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for the economy. and the transaction tax is being taken very seriously in europe and probably will happen there, even though the u.k. is kicking and screaming because they specialize in being the home of trading, whether trading in stocks or derivatives or anything else. they simply do not want that to be taxed. there are people in congress. i think wall street is now the number-one contributor to political campaigns. at least, it is in the running for number-one. i have been to washington many times and i'm involved with several groups that are trying to reform the business sector so that it can work, so that it can survive. it is very difficult because of the sheer amount of money that the finance sector in particular is pouring into lobbying and campaign contributions. it is very difficult. >> let's give a round of applause for lin. -- lynn. [applause] there is an opportunity for you to purchase and have the but signed. if you have court-further questions, she will be here signing books. thank you all and have a safe trip home. [captioning performed by national captioning institute] [caption
is -- but shouldn't crease -- shouldn't greece all its own tax collection? >> let me start with the last question before i start giving out financial advisor. [laughter] greece certainly should focus on dealing -- not so much with tax collection, but what i call tax immunity. they have a very cozy system of tax immunity. the tragedy is when you have an economy like greece's going to a tailspin and you have a massive immunization of national income, and the central bank is effectively kaput, you can really improve your tax collection methods because there is no income tax. people just do not make money any more. even the rich do not make money. other than the money they have already accumulated through geneva or frankfurt. they are not making money. how can you improve your tax mechanism when there's no income to tax? that is the second question. the first question -- i am not worried about inflation at all. in this country, there is this fixation with quantitative easing. bernanke's attempt to stabilize the american economy. it is a policy that i have encountered ever since i came to this countr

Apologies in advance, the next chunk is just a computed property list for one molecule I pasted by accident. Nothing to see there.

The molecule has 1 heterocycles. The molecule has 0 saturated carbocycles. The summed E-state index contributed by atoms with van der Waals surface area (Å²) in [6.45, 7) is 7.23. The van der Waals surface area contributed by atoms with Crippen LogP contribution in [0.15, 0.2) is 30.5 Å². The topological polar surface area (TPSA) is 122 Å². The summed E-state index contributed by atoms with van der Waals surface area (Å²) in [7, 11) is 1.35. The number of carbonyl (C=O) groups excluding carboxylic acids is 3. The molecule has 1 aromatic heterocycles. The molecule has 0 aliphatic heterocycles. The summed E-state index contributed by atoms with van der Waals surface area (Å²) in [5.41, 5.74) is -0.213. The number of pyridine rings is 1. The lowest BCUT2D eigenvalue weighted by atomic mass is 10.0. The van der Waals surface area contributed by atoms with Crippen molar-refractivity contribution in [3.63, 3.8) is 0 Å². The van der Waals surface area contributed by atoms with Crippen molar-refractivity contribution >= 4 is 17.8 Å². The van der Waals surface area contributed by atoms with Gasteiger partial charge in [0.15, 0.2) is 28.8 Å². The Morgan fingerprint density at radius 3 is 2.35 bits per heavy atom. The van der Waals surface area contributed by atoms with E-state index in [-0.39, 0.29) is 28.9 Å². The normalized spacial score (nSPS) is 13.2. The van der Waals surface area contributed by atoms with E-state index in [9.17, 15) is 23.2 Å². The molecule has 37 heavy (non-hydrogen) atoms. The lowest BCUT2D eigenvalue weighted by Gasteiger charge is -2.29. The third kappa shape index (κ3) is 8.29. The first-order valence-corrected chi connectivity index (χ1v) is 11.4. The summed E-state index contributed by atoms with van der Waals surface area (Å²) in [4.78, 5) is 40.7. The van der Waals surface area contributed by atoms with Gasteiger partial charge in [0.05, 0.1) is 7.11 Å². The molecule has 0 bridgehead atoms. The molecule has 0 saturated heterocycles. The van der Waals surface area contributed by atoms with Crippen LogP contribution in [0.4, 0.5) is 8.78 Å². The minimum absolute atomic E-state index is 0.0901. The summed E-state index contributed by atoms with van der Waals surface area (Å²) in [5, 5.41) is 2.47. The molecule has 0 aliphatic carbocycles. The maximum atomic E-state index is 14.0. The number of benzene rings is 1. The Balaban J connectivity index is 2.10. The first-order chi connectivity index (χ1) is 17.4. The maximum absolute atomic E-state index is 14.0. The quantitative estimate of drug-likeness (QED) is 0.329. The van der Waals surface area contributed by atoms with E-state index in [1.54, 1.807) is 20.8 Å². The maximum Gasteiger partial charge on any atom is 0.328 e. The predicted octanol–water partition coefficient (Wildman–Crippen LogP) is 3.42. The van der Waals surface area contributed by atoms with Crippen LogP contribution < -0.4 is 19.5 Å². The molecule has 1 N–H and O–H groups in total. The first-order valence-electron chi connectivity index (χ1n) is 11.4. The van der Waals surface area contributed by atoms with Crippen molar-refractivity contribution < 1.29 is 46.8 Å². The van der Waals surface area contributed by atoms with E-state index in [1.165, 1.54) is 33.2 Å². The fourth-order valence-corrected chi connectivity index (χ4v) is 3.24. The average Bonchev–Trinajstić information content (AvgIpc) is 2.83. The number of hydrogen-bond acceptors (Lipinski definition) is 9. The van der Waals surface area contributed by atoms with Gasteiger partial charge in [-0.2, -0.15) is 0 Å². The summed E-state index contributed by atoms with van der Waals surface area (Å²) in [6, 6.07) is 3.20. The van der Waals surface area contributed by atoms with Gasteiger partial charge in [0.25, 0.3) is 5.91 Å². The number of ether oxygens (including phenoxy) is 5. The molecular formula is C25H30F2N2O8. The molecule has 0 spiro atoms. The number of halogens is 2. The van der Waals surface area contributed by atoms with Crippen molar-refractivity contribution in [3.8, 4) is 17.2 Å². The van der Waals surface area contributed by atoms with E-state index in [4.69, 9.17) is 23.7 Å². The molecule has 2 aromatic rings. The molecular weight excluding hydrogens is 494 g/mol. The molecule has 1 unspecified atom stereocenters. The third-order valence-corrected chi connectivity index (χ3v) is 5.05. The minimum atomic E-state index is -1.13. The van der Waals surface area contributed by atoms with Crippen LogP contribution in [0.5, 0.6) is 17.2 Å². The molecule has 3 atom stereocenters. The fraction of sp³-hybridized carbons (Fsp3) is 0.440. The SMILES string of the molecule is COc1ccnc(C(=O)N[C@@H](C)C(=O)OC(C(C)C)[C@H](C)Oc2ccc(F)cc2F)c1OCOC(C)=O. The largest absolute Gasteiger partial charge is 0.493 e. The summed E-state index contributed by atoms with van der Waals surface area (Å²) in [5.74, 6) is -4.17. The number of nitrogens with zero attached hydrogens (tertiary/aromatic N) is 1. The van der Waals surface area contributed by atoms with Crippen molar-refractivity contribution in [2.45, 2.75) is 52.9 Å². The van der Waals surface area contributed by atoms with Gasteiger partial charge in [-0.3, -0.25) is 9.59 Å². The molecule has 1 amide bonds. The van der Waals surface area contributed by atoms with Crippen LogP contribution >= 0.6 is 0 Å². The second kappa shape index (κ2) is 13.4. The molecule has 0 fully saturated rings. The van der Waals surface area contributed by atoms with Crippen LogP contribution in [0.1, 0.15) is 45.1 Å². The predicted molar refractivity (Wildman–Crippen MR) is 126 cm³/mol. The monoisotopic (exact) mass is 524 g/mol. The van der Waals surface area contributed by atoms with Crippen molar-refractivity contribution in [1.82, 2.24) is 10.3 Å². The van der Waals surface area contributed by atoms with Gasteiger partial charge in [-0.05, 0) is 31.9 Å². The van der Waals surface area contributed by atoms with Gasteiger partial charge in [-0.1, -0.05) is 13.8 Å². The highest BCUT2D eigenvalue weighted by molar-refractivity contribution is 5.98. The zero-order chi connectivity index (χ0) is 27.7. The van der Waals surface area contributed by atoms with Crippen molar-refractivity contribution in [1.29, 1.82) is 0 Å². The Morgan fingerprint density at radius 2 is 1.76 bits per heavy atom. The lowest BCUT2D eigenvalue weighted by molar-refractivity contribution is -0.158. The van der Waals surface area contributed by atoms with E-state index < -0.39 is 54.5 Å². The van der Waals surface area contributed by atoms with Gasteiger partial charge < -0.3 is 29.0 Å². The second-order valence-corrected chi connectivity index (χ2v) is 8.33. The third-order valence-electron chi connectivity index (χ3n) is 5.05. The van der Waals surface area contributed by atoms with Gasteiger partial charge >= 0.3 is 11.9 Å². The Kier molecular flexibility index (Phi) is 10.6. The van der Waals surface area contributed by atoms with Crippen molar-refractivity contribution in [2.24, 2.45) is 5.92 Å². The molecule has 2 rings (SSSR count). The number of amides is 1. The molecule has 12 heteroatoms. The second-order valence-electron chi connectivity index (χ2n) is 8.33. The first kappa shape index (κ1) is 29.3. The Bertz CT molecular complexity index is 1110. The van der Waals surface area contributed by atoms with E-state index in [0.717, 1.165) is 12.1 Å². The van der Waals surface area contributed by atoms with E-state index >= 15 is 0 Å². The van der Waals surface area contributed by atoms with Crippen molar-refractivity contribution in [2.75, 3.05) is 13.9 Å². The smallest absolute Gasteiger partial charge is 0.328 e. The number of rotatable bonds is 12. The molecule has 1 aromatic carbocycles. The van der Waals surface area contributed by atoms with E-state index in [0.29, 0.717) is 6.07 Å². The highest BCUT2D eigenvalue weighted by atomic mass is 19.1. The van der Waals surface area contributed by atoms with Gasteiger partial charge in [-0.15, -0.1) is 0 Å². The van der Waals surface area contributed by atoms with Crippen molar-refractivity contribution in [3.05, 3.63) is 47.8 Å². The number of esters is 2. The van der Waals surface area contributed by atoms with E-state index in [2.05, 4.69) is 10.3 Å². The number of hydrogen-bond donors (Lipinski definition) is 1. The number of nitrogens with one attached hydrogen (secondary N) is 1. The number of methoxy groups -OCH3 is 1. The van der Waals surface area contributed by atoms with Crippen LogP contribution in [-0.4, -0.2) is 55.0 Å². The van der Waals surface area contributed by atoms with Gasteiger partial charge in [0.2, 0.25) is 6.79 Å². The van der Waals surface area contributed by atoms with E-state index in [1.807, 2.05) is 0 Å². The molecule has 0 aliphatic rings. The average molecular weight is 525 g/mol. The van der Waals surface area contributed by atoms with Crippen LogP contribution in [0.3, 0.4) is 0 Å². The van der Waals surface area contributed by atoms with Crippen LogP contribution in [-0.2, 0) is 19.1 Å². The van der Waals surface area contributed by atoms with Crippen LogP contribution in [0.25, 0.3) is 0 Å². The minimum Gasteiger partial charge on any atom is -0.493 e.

on democrats to try to counter that immediately. senate democrats saying we passed a bill that raises tax rates on incomes over $250,000, we ran on this and this is what we are offering. house republicans were saying, no, we want to negotiate something, figure it out and send it to us. someone is going to have to move. the question is, who? the president met with senate majority leader harry reid before going to hawaii and his offer was to extend the tax cuts for incomes under $250,000, extend unemployment insurance benefits, and the lady across -- and then delay the across the board automatic cuts that are supposed to start january 1. that seems to be a non starter with republicans. it's hard to see where we go from here. host: have they been talking over the christmas break at all? also, one has been the role of -- what has been the role of senator mitch mcconnell? guest: the line that comes from the speakers office all the time is the line of communication remain open. i don't know how much talking they did as the president was in hawaii spending time with his family and the speaker was bac